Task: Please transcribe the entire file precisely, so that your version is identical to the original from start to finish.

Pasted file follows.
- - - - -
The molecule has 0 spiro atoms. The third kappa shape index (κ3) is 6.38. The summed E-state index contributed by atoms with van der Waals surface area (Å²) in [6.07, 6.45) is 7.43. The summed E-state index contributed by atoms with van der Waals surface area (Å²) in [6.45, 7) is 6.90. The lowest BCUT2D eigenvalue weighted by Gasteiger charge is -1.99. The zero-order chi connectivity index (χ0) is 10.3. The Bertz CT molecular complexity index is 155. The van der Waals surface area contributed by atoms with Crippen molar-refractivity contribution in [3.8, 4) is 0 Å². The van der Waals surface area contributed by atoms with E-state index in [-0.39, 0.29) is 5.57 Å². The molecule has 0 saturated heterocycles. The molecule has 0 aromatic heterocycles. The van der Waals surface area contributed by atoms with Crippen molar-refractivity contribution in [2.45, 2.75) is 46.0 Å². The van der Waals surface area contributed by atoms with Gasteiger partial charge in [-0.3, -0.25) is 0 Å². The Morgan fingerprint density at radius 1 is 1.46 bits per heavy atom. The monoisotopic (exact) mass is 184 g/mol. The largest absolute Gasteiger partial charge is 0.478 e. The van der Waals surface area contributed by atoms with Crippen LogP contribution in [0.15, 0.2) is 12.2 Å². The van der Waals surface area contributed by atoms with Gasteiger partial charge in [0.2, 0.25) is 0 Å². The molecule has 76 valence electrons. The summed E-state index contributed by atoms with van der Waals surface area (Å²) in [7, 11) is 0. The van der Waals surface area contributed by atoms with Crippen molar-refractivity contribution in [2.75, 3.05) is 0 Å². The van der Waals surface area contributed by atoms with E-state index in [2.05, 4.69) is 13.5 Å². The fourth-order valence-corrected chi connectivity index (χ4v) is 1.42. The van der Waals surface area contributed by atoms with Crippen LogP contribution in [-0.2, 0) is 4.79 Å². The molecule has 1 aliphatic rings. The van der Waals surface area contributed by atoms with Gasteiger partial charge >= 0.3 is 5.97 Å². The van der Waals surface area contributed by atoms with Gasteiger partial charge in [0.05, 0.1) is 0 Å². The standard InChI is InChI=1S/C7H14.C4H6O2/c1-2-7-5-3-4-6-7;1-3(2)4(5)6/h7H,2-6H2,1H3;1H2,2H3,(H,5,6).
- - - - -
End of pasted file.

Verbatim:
The molecule has 0 spiro atoms. The third kappa shape index (κ3) is 6.38. The summed E-state index contributed by atoms with van der Waals surface area (Å²) in [6.07, 6.45) is 7.43. The summed E-state index contributed by atoms with van der Waals surface area (Å²) in [6.45, 7) is 6.90. The lowest BCUT2D eigenvalue weighted by Gasteiger charge is -1.99. The zero-order chi connectivity index (χ0) is 10.3. The Bertz CT molecular complexity index is 155. The van der Waals surface area contributed by atoms with Crippen molar-refractivity contribution in [3.8, 4) is 0 Å². The van der Waals surface area contributed by atoms with E-state index in [-0.39, 0.29) is 5.57 Å². The molecule has 0 saturated heterocycles. The molecule has 0 aromatic heterocycles. The van der Waals surface area contributed by atoms with Crippen molar-refractivity contribution in [2.45, 2.75) is 46.0 Å². The van der Waals surface area contributed by atoms with Gasteiger partial charge in [-0.3, -0.25) is 0 Å². The Morgan fingerprint density at radius 1 is 1.46 bits per heavy atom. The monoisotopic (exact) mass is 184 g/mol. The largest absolute Gasteiger partial charge is 0.478 e. The van der Waals surface area contributed by atoms with Crippen LogP contribution in [0.15, 0.2) is 12.2 Å². The van der Waals surface area contributed by atoms with Gasteiger partial charge in [0.2, 0.25) is 0 Å². The molecule has 76 valence electrons. The summed E-state index contributed by atoms with van der Waals surface area (Å²) in [7, 11) is 0. The van der Waals surface area contributed by atoms with Crippen molar-refractivity contribution in [2.75, 3.05) is 0 Å². The van der Waals surface area contributed by atoms with E-state index in [2.05, 4.69) is 13.5 Å². The fourth-order valence-corrected chi connectivity index (χ4v) is 1.42. The van der Waals surface area contributed by atoms with Crippen LogP contribution in [-0.2, 0) is 4.79 Å². The molecule has 1 aliphatic rings. The van der Waals surface area contributed by atoms with Gasteiger partial charge >= 0.3 is 5.97 Å². The van der Waals surface area contributed by atoms with Gasteiger partial charge in [0.05, 0.1) is 0 Å². The standard InChI is InChI=1S/C7H14.C4H6O2/c1-2-7-5-3-4-6-7;1-3(2)4(5)6/h7H,2-6H2,1H3;1H2,2H3,(H,5,6).